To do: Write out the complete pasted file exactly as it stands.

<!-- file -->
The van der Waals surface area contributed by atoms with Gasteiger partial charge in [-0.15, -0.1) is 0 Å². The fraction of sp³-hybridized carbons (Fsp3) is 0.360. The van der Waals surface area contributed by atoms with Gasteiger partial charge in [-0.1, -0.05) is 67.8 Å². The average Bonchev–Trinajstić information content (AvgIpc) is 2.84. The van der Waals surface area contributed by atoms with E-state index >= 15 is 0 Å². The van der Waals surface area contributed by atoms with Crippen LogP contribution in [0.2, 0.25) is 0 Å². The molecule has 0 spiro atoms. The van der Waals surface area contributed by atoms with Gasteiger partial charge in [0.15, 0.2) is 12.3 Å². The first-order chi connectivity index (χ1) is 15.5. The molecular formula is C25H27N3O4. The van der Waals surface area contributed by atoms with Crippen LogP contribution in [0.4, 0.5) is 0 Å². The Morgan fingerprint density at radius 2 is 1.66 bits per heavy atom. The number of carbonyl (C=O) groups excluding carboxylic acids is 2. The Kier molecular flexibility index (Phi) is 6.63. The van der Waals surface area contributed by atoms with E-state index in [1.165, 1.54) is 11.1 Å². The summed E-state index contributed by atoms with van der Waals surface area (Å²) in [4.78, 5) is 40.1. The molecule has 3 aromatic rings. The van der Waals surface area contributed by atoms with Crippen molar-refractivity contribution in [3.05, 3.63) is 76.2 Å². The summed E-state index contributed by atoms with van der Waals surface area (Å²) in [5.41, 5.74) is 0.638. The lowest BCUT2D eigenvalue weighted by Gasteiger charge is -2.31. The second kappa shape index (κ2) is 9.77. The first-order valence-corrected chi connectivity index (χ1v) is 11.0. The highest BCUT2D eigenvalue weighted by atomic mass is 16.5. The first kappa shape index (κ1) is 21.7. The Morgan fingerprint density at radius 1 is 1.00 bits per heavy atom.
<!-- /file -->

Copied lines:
The van der Waals surface area contributed by atoms with Gasteiger partial charge in [-0.15, -0.1) is 0 Å². The fraction of sp³-hybridized carbons (Fsp3) is 0.360. The van der Waals surface area contributed by atoms with Gasteiger partial charge in [-0.1, -0.05) is 67.8 Å². The average Bonchev–Trinajstić information content (AvgIpc) is 2.84. The van der Waals surface area contributed by atoms with E-state index >= 15 is 0 Å². The van der Waals surface area contributed by atoms with Crippen LogP contribution in [0.2, 0.25) is 0 Å². The molecule has 0 spiro atoms. The van der Waals surface area contributed by atoms with Gasteiger partial charge in [0.15, 0.2) is 12.3 Å². The first-order chi connectivity index (χ1) is 15.5. The molecular formula is C25H27N3O4. The van der Waals surface area contributed by atoms with Crippen LogP contribution in [0.4, 0.5) is 0 Å². The Morgan fingerprint density at radius 2 is 1.66 bits per heavy atom. The number of carbonyl (C=O) groups excluding carboxylic acids is 2. The Kier molecular flexibility index (Phi) is 6.63. The van der Waals surface area contributed by atoms with E-state index in [1.165, 1.54) is 11.1 Å². The summed E-state index contributed by atoms with van der Waals surface area (Å²) in [4.78, 5) is 40.1. The molecule has 3 aromatic rings. The van der Waals surface area contributed by atoms with Crippen molar-refractivity contribution in [3.05, 3.63) is 76.2 Å². The summed E-state index contributed by atoms with van der Waals surface area (Å²) in [5.41, 5.74) is 0.638. The lowest BCUT2D eigenvalue weighted by Gasteiger charge is -2.31. The second kappa shape index (κ2) is 9.77. The first-order valence-corrected chi connectivity index (χ1v) is 11.0. The highest BCUT2D eigenvalue weighted by atomic mass is 16.5. The first kappa shape index (κ1) is 21.7. The Morgan fingerprint density at radius 1 is 1.00 bits per heavy atom.